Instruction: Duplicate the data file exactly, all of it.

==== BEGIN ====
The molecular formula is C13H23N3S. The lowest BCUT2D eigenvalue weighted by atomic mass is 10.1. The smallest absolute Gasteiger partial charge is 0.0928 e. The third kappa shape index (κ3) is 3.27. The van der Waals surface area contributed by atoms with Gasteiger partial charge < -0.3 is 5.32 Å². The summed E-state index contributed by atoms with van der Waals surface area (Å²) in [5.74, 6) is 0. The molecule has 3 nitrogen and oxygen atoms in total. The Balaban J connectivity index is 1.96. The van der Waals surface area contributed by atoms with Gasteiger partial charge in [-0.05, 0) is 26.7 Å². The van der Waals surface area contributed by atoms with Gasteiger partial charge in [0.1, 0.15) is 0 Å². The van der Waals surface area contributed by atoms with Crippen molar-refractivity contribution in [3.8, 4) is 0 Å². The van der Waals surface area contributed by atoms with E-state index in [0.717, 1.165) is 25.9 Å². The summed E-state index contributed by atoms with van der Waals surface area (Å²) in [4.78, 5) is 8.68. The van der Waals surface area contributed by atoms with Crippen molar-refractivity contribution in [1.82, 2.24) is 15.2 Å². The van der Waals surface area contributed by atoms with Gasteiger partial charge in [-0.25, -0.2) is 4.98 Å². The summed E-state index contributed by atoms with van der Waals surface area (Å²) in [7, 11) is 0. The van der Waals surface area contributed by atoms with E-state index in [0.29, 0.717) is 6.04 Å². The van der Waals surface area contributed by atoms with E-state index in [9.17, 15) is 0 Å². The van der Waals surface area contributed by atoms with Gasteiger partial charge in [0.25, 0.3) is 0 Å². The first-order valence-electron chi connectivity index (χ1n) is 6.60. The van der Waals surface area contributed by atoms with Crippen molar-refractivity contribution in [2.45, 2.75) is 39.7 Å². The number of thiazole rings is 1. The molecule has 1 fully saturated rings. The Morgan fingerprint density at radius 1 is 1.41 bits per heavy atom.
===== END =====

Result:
The molecular formula is C13H23N3S. The lowest BCUT2D eigenvalue weighted by atomic mass is 10.1. The smallest absolute Gasteiger partial charge is 0.0928 e. The third kappa shape index (κ3) is 3.27. The van der Waals surface area contributed by atoms with Gasteiger partial charge < -0.3 is 5.32 Å². The summed E-state index contributed by atoms with van der Waals surface area (Å²) in [5.74, 6) is 0. The molecule has 3 nitrogen and oxygen atoms in total. The Balaban J connectivity index is 1.96. The van der Waals surface area contributed by atoms with Gasteiger partial charge in [-0.05, 0) is 26.7 Å². The van der Waals surface area contributed by atoms with Gasteiger partial charge in [0.1, 0.15) is 0 Å². The van der Waals surface area contributed by atoms with Crippen molar-refractivity contribution in [3.8, 4) is 0 Å². The van der Waals surface area contributed by atoms with E-state index in [0.717, 1.165) is 25.9 Å². The summed E-state index contributed by atoms with van der Waals surface area (Å²) in [4.78, 5) is 8.68. The van der Waals surface area contributed by atoms with Crippen molar-refractivity contribution in [1.82, 2.24) is 15.2 Å². The van der Waals surface area contributed by atoms with Gasteiger partial charge in [-0.25, -0.2) is 4.98 Å². The summed E-state index contributed by atoms with van der Waals surface area (Å²) in [7, 11) is 0. The van der Waals surface area contributed by atoms with E-state index in [0.29, 0.717) is 6.04 Å². The van der Waals surface area contributed by atoms with E-state index in [9.17, 15) is 0 Å². The van der Waals surface area contributed by atoms with Gasteiger partial charge in [0.25, 0.3) is 0 Å². The first-order valence-electron chi connectivity index (χ1n) is 6.60. The van der Waals surface area contributed by atoms with Crippen molar-refractivity contribution in [2.45, 2.75) is 39.7 Å². The number of thiazole rings is 1. The molecule has 1 fully saturated rings. The Morgan fingerprint density at radius 1 is 1.41 bits per heavy atom.